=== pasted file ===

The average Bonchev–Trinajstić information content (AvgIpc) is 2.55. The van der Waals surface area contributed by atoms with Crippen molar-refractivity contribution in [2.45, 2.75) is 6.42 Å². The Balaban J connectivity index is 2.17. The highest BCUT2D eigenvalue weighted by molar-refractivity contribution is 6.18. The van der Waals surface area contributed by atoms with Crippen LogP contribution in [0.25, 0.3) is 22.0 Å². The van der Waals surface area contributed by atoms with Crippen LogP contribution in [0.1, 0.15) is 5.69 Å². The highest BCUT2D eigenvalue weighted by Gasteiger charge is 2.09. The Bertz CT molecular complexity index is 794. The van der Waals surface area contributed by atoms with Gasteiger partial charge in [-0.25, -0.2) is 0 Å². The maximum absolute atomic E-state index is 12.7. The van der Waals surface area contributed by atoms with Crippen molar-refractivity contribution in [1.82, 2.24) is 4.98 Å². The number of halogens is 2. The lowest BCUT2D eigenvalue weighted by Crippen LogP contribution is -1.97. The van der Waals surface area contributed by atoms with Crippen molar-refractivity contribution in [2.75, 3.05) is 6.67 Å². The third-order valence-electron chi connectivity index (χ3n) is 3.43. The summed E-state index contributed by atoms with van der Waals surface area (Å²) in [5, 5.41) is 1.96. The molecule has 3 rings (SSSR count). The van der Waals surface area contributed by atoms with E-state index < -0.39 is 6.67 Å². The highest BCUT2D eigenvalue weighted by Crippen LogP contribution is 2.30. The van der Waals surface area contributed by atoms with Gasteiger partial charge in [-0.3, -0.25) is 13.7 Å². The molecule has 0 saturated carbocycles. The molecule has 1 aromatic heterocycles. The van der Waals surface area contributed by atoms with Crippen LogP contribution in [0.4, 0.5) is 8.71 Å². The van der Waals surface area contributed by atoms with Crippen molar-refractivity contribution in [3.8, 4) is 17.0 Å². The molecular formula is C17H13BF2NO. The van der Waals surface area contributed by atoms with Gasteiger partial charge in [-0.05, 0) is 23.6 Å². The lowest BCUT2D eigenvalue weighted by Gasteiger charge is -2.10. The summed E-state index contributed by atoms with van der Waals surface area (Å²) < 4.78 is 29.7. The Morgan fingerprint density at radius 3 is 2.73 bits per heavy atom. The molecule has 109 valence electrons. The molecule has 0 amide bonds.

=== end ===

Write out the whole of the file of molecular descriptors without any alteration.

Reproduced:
The average Bonchev–Trinajstić information content (AvgIpc) is 2.55. The van der Waals surface area contributed by atoms with Crippen molar-refractivity contribution in [2.45, 2.75) is 6.42 Å². The Balaban J connectivity index is 2.17. The highest BCUT2D eigenvalue weighted by molar-refractivity contribution is 6.18. The van der Waals surface area contributed by atoms with Crippen LogP contribution in [0.25, 0.3) is 22.0 Å². The van der Waals surface area contributed by atoms with Crippen LogP contribution in [0.1, 0.15) is 5.69 Å². The highest BCUT2D eigenvalue weighted by Gasteiger charge is 2.09. The Bertz CT molecular complexity index is 794. The van der Waals surface area contributed by atoms with Gasteiger partial charge in [-0.25, -0.2) is 0 Å². The maximum absolute atomic E-state index is 12.7. The van der Waals surface area contributed by atoms with Crippen molar-refractivity contribution in [1.82, 2.24) is 4.98 Å². The number of halogens is 2. The lowest BCUT2D eigenvalue weighted by Crippen LogP contribution is -1.97. The van der Waals surface area contributed by atoms with Crippen molar-refractivity contribution in [2.75, 3.05) is 6.67 Å². The third-order valence-electron chi connectivity index (χ3n) is 3.43. The summed E-state index contributed by atoms with van der Waals surface area (Å²) in [5, 5.41) is 1.96. The molecule has 3 rings (SSSR count). The van der Waals surface area contributed by atoms with E-state index < -0.39 is 6.67 Å². The highest BCUT2D eigenvalue weighted by Crippen LogP contribution is 2.30. The van der Waals surface area contributed by atoms with Gasteiger partial charge in [-0.3, -0.25) is 13.7 Å². The molecule has 0 saturated carbocycles. The molecule has 1 aromatic heterocycles. The van der Waals surface area contributed by atoms with Crippen LogP contribution in [0.4, 0.5) is 8.71 Å². The van der Waals surface area contributed by atoms with Crippen molar-refractivity contribution in [3.8, 4) is 17.0 Å². The molecular formula is C17H13BF2NO. The van der Waals surface area contributed by atoms with Gasteiger partial charge in [-0.05, 0) is 23.6 Å². The lowest BCUT2D eigenvalue weighted by Gasteiger charge is -2.10. The summed E-state index contributed by atoms with van der Waals surface area (Å²) < 4.78 is 29.7. The Morgan fingerprint density at radius 3 is 2.73 bits per heavy atom. The molecule has 109 valence electrons. The molecule has 0 amide bonds.